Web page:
I saw a few leaves trying to change color the other day, so it seemed like a good time to turn those ginger gold apples into a crisp to match the feeling of fall in the air. This recipe is adapted from another favorite cookbook, Fields of Greens, “Apple-Rhubarb Crisp,” but without the rhubarb.
Somerville, Annie. “Apple-Rhubarb Crisp.” Fields of Greens: New Vegetarian Recipes from the Celebrated Greens Restaurant. New York: Bantam, 1993. 372.
Preheat oven to 375°; butter an 8″ or 9″ square baking dish
Prepare crisp topping/streusel:
1 cup all-purpose flour—whole wheat flour would make for an interesting taste
1/4 cup white sugar
1/4 cup packed brown sugar—use all brown sugar for a richer flavor
1/2 teaspoon salt
1 teaspoon cinnamon
1/4 teaspoon nutmeg
1 stick cold butter cut into small cubes
1/4 cup finely chopped walnuts
Into the dry ingredients, cut the butter with a fork, pastry blender, or your fingers. I used my fingers, smashing the cubes of butter between thumbs and forefingers until the whole mixture was roughly blended. You’re not looking to create a fine meal, but to have some larger pieces of butter that begin to melt immediately in the oven.
Add the walnuts and stir in. Set aside or refrigerate for another time.
Prepare the apples and assemble the crisp:
6-7 cups peeled, sliced apples of your choice—any apple that would be good in a pie works. I had 7 ginger gold apples on hand, an early-season variety of apple, and one Fuji apple.
1/8-1/4 cup white sugar
Peel and core your apples. I do have a good apple corer and a good peeler, but I usually use the cheap flexible knife in the photo to quarter the apples, core, and peel—it works very quickly. The thin, flexible blade makes it easy to cut out just the core and not waste any flesh (of the apple; you’re on your own with your fingers).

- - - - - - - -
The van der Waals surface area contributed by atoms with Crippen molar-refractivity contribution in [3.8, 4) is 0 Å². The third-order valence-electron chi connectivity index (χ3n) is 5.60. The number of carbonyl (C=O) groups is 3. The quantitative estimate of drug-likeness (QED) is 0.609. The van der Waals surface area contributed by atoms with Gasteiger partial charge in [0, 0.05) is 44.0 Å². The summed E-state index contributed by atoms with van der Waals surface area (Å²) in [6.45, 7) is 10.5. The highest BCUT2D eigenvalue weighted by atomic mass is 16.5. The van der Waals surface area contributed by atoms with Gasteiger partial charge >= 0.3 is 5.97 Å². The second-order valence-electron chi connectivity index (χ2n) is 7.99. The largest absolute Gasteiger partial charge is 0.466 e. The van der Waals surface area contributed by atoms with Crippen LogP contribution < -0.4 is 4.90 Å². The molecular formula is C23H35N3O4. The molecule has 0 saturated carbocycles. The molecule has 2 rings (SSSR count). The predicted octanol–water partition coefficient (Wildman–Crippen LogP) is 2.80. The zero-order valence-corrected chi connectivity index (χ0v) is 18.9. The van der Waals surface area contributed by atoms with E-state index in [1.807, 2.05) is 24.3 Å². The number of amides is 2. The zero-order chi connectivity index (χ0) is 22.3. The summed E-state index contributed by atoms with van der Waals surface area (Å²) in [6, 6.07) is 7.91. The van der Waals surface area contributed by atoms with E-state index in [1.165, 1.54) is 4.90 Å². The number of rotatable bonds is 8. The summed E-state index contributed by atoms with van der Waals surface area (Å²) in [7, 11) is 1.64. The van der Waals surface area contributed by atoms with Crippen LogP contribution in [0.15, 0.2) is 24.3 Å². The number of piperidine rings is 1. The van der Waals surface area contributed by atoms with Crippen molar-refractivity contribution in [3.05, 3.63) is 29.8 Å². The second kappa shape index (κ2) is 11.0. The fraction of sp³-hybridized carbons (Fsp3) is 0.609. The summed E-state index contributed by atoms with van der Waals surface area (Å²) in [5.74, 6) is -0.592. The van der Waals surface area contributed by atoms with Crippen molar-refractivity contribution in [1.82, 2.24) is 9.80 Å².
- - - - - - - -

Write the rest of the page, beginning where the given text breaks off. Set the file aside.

Add the apples to the baking dish. I used an 8″ square dish and it was completely filled, although the crisp will settle as it cools. Sprinkle the second amount of sugar over the apples (skip this if trying to cut down on sugar). As I note at the beginning, I buttered the baking dish, which is not in the original recipe. Additionally, you could dot the apples with butter, as you do before putting a second crust on a pie.
Cover the top with the streusel, but don’t pat it down. You’re not making a crust. I put the whole amount in the center and push it out to the sides with my fingers. It seems like a lot of topping, but that’s fine.
Bake for about 40 minutes at 375° or until brown. If using a glass dish, you will be able to see the filling bubble; it may bubble up to the top of the crisp at the sides or not. Serve warm. Whipped cream or ice cream is optional, or maybe essential in your house.